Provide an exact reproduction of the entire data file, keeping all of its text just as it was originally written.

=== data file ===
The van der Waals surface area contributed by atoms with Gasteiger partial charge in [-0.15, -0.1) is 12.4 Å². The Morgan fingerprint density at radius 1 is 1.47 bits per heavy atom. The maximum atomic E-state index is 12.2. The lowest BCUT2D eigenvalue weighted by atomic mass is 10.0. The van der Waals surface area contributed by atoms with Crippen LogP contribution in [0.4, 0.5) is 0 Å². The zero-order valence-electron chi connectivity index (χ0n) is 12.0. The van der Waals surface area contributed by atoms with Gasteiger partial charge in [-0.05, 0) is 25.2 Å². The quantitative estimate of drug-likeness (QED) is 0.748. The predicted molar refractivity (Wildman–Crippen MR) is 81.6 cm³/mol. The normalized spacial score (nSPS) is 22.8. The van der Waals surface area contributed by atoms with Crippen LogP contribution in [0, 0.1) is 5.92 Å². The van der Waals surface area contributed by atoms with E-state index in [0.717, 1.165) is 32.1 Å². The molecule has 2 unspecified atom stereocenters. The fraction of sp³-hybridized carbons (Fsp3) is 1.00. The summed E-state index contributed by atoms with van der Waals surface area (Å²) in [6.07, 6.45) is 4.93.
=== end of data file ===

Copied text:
The van der Waals surface area contributed by atoms with Gasteiger partial charge in [-0.15, -0.1) is 12.4 Å². The Morgan fingerprint density at radius 1 is 1.47 bits per heavy atom. The maximum atomic E-state index is 12.2. The lowest BCUT2D eigenvalue weighted by atomic mass is 10.0. The van der Waals surface area contributed by atoms with Crippen LogP contribution in [0.4, 0.5) is 0 Å². The zero-order valence-electron chi connectivity index (χ0n) is 12.0. The van der Waals surface area contributed by atoms with Gasteiger partial charge in [-0.05, 0) is 25.2 Å². The quantitative estimate of drug-likeness (QED) is 0.748. The predicted molar refractivity (Wildman–Crippen MR) is 81.6 cm³/mol. The normalized spacial score (nSPS) is 22.8. The van der Waals surface area contributed by atoms with Crippen LogP contribution in [0, 0.1) is 5.92 Å². The van der Waals surface area contributed by atoms with E-state index in [0.717, 1.165) is 32.1 Å². The molecule has 2 unspecified atom stereocenters. The fraction of sp³-hybridized carbons (Fsp3) is 1.00. The summed E-state index contributed by atoms with van der Waals surface area (Å²) in [6.07, 6.45) is 4.93.